Wednesday, May 22, 2013

It will soon be time for the firemen's fairs, street fairs, and Independence Day celebrations. Almost all have at least one common denominator: a fireworks display. This incident happened one year at the end of the Indian Head fire department's street fair.

Looking For Fireworks

My mom and dad’s house is situated nearly halfway between two small towns, Normalville and Indian Head, Pennsylvania. Both towns have volunteer fire departments because they were in different townships. It was necessary for them to  give each other back up for fires, accidents, or rescues. But both had street fairs where they sold foods and had games to earn money for the day to day operations of the departments and to buy new trucks, equipment, and for the upkeep of equipment and the buildings.
Each fire company held their street fairs on different weeks so they would not compete for customers. Every night there was some type of entertainment provided as well as offerings of food, beverages, and games of chance where players could win prizes or money. All of it was designed to entice people to come and to spend their money.
The foods offered were pizza, French fries, hot dogs, hamburgers, and funnel cakes. All sorts of sodas and strong coffee were sold as drinks. A small carnival company would be there to offer rides for the children. Miniature cars and trucks that ran in a circle, a Ferris wheel, and a swing ride were the usual offerings. They also had booths that sold caramel apples, popcorn, and cotton candy and booths of ball toss, ring toss, and darts.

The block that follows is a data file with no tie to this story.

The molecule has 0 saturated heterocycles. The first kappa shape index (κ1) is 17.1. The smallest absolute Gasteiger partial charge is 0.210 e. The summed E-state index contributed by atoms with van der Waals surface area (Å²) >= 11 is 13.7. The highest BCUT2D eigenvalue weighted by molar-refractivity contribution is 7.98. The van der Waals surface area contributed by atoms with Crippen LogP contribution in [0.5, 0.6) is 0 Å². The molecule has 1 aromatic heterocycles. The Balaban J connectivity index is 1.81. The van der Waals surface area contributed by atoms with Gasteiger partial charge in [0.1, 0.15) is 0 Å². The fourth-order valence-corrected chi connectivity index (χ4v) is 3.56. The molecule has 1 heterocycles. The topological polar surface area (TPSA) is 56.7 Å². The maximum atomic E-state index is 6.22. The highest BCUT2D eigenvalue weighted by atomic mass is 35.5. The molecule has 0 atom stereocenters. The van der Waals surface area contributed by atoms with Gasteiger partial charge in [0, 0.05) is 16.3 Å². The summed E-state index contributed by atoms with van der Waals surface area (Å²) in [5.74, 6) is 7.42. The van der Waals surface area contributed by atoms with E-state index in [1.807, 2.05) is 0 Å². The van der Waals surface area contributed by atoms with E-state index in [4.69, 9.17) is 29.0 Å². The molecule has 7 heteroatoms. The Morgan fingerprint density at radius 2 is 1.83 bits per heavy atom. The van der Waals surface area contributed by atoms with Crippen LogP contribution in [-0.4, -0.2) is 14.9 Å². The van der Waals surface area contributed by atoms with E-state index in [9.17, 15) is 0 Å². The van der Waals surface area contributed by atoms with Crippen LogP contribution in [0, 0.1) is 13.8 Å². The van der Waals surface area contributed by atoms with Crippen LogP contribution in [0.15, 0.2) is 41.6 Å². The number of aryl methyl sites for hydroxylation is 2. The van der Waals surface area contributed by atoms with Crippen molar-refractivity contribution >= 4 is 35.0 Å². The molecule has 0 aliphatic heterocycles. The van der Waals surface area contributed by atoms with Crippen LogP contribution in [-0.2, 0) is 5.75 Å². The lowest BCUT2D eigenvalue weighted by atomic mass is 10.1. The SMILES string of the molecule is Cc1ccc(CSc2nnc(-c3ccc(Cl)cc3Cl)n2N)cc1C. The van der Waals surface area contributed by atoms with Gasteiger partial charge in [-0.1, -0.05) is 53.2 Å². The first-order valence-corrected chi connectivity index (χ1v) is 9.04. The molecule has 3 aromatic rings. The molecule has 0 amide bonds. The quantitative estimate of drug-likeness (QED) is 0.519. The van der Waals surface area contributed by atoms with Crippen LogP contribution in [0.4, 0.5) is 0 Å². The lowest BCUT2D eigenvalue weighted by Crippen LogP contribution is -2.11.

We had gone earlier in the week and Dad said that we weren’t going the last night of the fair and the last night was the night that the fire department set off the fireworks display.
When we heard the first few dull booms of the explosions from the rockets, Dad couldn’t resist and went upstairs into the bedrooms to look, hoping that he might glimpse some of the display over the tops of the trees. The fireworks were only two miles away, he could hear the explosions, and surely he should be able to see something.
It wasn’t very long until we heard a “Thump. Thump. Thump.”
Mom said, “Kids, your dad is stomping on the floor. He must want us to come up and see the fireworks. Let’s go before he gets upset with us.”
We left the family room and went into the living room. There at the bottom of the wooden stairs, Dad lay in a crumpled heap, on his back and his butt. Dad had slipped and fallen.
What caused Dad to fall happened earlier in the day. My mom told my sister, Kathy to dust the steps and the living room furniture. Instead of doing the steps first with a clean dry cloth, she dusted the furniture with Pledge, and then wiped down the stairs. The Pledge had coated the steps with wax and had made the stairs slippery.
When Dad ran up the stairs, he was wearing only socks on his feet. As he came down, the socks lost traction and his feet flew out from under him, and he skidded to a stop at the bottom of the stairs. He wasn’t hurt.
Once we knew he was okay, we hurried out of the room to laugh. If he would have seen us even snicker the real fireworks would have started and we would have been in so much trouble.
The storm today had some fireworks of its own, lightning, but I was able to finish planting my garden and let the rain soak the ground for me. It's not a large garden, but it's planted full with tomatoes, three kinds of beans, beets green and hot peppers, cucumbers, zucchini, several salad greens and spinach. I am praying that it grows well.

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